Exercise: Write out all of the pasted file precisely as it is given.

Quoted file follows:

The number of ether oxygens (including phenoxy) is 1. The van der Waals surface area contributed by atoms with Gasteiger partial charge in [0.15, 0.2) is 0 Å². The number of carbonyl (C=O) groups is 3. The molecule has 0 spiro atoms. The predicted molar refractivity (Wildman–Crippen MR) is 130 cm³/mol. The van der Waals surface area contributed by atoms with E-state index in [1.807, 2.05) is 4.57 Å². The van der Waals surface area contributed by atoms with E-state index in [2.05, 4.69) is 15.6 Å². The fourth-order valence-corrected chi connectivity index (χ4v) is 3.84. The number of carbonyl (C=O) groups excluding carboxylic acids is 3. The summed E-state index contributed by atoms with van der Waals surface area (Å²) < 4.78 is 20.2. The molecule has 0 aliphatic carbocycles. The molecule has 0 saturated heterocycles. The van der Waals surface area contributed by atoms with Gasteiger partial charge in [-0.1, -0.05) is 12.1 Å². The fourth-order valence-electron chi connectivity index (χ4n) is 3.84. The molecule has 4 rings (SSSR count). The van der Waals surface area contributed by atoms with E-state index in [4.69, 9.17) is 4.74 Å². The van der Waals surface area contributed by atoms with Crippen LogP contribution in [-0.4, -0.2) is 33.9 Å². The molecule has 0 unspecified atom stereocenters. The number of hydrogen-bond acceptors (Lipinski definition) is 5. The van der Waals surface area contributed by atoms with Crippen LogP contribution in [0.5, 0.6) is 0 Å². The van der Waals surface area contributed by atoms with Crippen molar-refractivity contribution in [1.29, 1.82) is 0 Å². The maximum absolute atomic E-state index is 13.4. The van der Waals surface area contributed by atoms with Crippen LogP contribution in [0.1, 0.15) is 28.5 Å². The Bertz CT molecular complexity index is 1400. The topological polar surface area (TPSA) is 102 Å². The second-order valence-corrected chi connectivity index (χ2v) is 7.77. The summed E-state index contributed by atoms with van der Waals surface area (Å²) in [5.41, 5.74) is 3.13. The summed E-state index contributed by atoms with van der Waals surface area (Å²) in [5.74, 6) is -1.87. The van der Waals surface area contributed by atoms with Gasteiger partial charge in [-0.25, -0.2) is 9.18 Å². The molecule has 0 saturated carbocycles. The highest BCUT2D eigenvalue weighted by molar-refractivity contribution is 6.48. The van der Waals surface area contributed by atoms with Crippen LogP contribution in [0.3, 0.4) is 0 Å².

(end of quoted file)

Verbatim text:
The number of ether oxygens (including phenoxy) is 1. The van der Waals surface area contributed by atoms with Gasteiger partial charge in [0.15, 0.2) is 0 Å². The number of carbonyl (C=O) groups is 3. The molecule has 0 spiro atoms. The predicted molar refractivity (Wildman–Crippen MR) is 130 cm³/mol. The van der Waals surface area contributed by atoms with E-state index in [1.807, 2.05) is 4.57 Å². The van der Waals surface area contributed by atoms with E-state index in [2.05, 4.69) is 15.6 Å². The fourth-order valence-corrected chi connectivity index (χ4v) is 3.84. The number of carbonyl (C=O) groups excluding carboxylic acids is 3. The summed E-state index contributed by atoms with van der Waals surface area (Å²) < 4.78 is 20.2. The molecule has 0 aliphatic carbocycles. The molecule has 0 saturated heterocycles. The van der Waals surface area contributed by atoms with Gasteiger partial charge in [-0.1, -0.05) is 12.1 Å². The fourth-order valence-electron chi connectivity index (χ4n) is 3.84. The molecule has 4 rings (SSSR count). The van der Waals surface area contributed by atoms with E-state index in [4.69, 9.17) is 4.74 Å². The van der Waals surface area contributed by atoms with Crippen LogP contribution in [-0.4, -0.2) is 33.9 Å². The molecule has 0 unspecified atom stereocenters. The number of hydrogen-bond acceptors (Lipinski definition) is 5. The van der Waals surface area contributed by atoms with Crippen LogP contribution in [0.5, 0.6) is 0 Å². The van der Waals surface area contributed by atoms with Crippen molar-refractivity contribution in [1.29, 1.82) is 0 Å². The maximum absolute atomic E-state index is 13.4. The van der Waals surface area contributed by atoms with Crippen LogP contribution in [0.1, 0.15) is 28.5 Å². The Bertz CT molecular complexity index is 1400. The topological polar surface area (TPSA) is 102 Å². The second-order valence-corrected chi connectivity index (χ2v) is 7.77. The summed E-state index contributed by atoms with van der Waals surface area (Å²) in [5.41, 5.74) is 3.13. The summed E-state index contributed by atoms with van der Waals surface area (Å²) in [5.74, 6) is -1.87. The van der Waals surface area contributed by atoms with Gasteiger partial charge in [-0.25, -0.2) is 9.18 Å². The molecule has 0 saturated carbocycles. The highest BCUT2D eigenvalue weighted by molar-refractivity contribution is 6.48. The van der Waals surface area contributed by atoms with Crippen LogP contribution in [0.3, 0.4) is 0 Å².